‘To the End of the Land’

David Grossman’s To the End of the Land is an utterly absorbing, harrowing and heart-achingly evocative book.

Unlike some books, we are given quite a long synopsis on the back cover which is very useful due to the depth of the narrative.

From the outset, the book takes you off into a completely different world and into an unfamiliar scenario. Immediately we are out of our comfort zones and this is refreshingly brilliant! Our protagonist is Ora and we first encounter her in a medical facility where she, Avram and Ilan were sent as children. Soon into the first few chapters, we realise that we’re on the cusp of a love triangle but are constantly aware that there is much much more to the narrative than that…

OH MY there was SO much more to the narrative than that!

Suddenly, they aren’t children any more and they aren’t sheltered from the outside world and all the terrible things that happen there…they are in the midst of the Israel-Pakistan conflict and torn between right and wrong, fear and bravery and love and hate in a seemingly unending spiral! Not knowing much about the conflict in Israel/Pakistan meant that I actually learned a lot more about the people of the countries than the political backdrop.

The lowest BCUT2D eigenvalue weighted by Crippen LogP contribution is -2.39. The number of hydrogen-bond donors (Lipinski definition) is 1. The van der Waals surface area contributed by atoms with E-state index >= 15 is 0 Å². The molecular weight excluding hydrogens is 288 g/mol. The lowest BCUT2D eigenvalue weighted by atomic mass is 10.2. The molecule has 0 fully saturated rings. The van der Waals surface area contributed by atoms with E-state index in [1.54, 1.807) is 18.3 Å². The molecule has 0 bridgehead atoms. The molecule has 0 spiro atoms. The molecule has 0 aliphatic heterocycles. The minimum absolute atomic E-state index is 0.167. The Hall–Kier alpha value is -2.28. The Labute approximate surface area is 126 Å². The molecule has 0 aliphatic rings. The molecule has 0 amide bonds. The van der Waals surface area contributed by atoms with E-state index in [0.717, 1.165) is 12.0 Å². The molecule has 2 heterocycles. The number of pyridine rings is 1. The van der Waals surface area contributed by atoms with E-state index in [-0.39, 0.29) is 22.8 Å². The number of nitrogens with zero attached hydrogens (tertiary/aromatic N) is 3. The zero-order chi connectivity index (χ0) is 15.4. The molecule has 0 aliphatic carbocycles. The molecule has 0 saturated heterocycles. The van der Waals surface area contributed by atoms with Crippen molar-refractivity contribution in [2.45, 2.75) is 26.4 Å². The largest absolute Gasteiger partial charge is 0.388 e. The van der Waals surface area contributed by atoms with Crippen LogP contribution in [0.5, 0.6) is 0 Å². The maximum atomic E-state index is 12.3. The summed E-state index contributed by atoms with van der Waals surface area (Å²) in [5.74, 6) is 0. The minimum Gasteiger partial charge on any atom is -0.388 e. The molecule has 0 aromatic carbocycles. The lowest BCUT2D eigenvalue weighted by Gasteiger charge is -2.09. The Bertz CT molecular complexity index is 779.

It is impossibly hard to write about this book without firstly giving too much away!

So in addition to the three central characters, we become aware that Ora has two sons and they have been directly involved in the conflict, much to her despair, her youngest son Ofer is re-enlisted at the end of his tour and Ora soon convinces herself that he probably won’t come back from this and that she does not want to be there when they come to tell her that he or her ex Ilan…that he has died so she flees to Galilee…with Avram.Yes, you’ve guessed it…there’s a lot more to the unrequited love triangle than first meets the eye…

I absolutely love books that really focus on people rather than tarring them with the brush of the context. To the End of the Land does just that. In a similar vein to A Thousand Splendid Suns and The Calligrapher’s Daughter, this book shows you the politics, the prejudices, the conflicts etc. predominantly through the people at the heart of the country. It is a wonderful read, difficult at times but it is the strength and realism of Ora as the central character and the focus on the plight of the people in spite of the horrendous ongoing conflicts that make this book so good and so real.

Grossman’s writing is tender, sophisticated and harrowing all in one. This is a wonderful book, which captures the fear, bravery and bloodshed of war whilst keeping love, family and heartache at the forefront.

If you like Khaled Hosseini and Eugenia Kim and if you like reading about strength in the face of adversity, you must read this book, it’s wonderfully and thoughtfully written whilst reminding you that even though all we civilians hear about war is in numbers…there are people behind the numbers, people behind the guns, people with families.

This book is good for rainy days and quiet evenings. You won’t be disappointed.


‘Burnt Shadows’